Little is known about the abundance and behavioural ecology of bottlenose dolphins (Tursiops truncatus) in New Zealand waters. Research has been conducted on only two populations in New Zealand's coastal waters i.e., the Bay of Islands, North Island and Doubtful Sound on the South Island. The coastal habitat use of bottlenose dolphins brings them into frequent contact with humans, making them vulnerable to habitat degradation and behavioural disturbance from contact with recreational and fishing vessels. In addition, bottlenose dolphins are now a primary target of commercial swim-with-wild-dolphin and dolphin-watching tours.
There is increasing interest globally in interacting with wild cetaceans. In New Zealand, swimming with wild dolphins is allowed under the Marine Mammals Protection Act 1978, and all commercial operations must have a permit from the Department of Conservation. It is currently possible to swim with either bottlenose, dusky, common or Hector's dolphins in seven different areas along the coastline and dolphin watching is possible in many other parts of New Zealand. The marine mammal based tourism industry in New Zealand is expected to earn in excess of US$10.5 million in direct income by the year 2000, and a projected additional input of US$31-35 million into the local economy. Although this industry has enormous economic potential, the conservation needs of the dolphins must not be compromised. A key aspect to successful balancing of these needs and management of marine mammal based tourism is a knowledge of the target species and population. With the ever increasing demand for permits to interact with these animals, this knowledge is vital.
My Ph.D. research at the University of Auckland focuses on the bottlenose dolphin population of Northland and the impacts of commercial swim-with-dolphin tours on this population. An important step in any management plan is the need to define the limits of the resource. By photographing the nicks and scars on the dolphins' dorsal fins (a technique known as photo-identification), I have been able to identify 300 different individuals using at least some part of the Northland coastline as their home range. Approximately 80% of the adult dolphins I am studying have these markings which makes it possible to assess the population size, individual associations and home ranges of these dolphins.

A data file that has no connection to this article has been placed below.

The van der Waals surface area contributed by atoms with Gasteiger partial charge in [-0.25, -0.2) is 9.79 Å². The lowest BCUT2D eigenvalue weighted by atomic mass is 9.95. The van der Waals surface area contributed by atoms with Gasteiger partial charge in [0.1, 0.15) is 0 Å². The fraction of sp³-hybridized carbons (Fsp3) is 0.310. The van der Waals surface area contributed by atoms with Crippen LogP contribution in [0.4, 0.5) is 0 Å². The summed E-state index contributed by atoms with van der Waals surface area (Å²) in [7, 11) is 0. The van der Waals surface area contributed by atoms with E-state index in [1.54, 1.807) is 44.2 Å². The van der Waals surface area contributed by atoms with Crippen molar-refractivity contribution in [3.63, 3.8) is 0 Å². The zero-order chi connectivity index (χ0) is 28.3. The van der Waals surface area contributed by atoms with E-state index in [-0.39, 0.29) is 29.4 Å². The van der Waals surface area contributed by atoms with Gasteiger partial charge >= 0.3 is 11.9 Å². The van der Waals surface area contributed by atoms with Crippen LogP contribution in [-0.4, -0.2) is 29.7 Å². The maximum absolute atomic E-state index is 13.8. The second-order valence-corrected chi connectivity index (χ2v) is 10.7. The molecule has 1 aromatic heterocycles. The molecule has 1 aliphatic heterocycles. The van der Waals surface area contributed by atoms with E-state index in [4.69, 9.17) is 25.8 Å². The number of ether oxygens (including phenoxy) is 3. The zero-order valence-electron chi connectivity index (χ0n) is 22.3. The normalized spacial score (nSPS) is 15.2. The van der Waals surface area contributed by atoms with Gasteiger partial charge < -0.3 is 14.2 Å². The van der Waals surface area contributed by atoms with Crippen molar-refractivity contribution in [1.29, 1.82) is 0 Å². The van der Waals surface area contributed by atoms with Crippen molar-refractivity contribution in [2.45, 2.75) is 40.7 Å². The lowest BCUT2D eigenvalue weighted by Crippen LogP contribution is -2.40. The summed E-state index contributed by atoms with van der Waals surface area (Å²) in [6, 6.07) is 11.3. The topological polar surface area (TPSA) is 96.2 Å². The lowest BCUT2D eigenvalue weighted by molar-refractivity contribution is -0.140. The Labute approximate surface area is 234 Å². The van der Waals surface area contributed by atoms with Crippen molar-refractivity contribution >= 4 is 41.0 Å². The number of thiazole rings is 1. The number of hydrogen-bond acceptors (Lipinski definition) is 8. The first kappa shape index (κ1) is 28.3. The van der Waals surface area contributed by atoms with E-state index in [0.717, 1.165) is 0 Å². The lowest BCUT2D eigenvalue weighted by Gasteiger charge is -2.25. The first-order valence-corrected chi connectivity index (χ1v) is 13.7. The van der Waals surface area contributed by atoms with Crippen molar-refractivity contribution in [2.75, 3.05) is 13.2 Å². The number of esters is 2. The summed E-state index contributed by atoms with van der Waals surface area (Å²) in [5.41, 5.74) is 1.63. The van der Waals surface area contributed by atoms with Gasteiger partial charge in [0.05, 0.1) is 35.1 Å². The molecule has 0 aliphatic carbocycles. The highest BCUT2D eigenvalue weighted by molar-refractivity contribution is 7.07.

There are currently six permits issued for commercial operations in two areas along the Northland coastline (approximately 30 miles apart) with a further five applications pending in another three areas. This means the potential for dolphins to be targeted in four of the main six bay areas along the Northland coastline is very likely. But just because people want to swim with dolphins does not mean dolphins want to swim with people. The other aspect of my research involves an assessment of dolphin responses to swimmers and boats associated with the swim-with-dolphin tours. During the course of my M.Sc. research it became apparent that not all dolphins were willing to interact with swimmers. It is possible that individual dolphins will become familiar with boats and choose to increase their approaches to or, conversely develop a cumulative aversion towards them. With the use of photo-identification, the identity and number of dolphins who are willing to interact with swimmers will be determined and changes in responses over time will be monitored.
This three year research project will allow the Department of Conservation to successfully manage this industry with a knowledge of the target population, their home range and the impacts of this form of tourism on the dolphins. Swim-with-dolphin tours give people a unique opportunity to learn about dolphins in their natural environment, but operators and management must maintain a focus on minimising disturbance to the dolphins and ensuring that their welfare is paramount. If this does not happen, then the future well-being of this population may be compromised.
This research would not be possible without the generous assistance of Cetacean Society International, the Department of Conservation and the University of Auckland Graduate Research Fund.
© Copyright 1997, Cetacean Society International, Inc.
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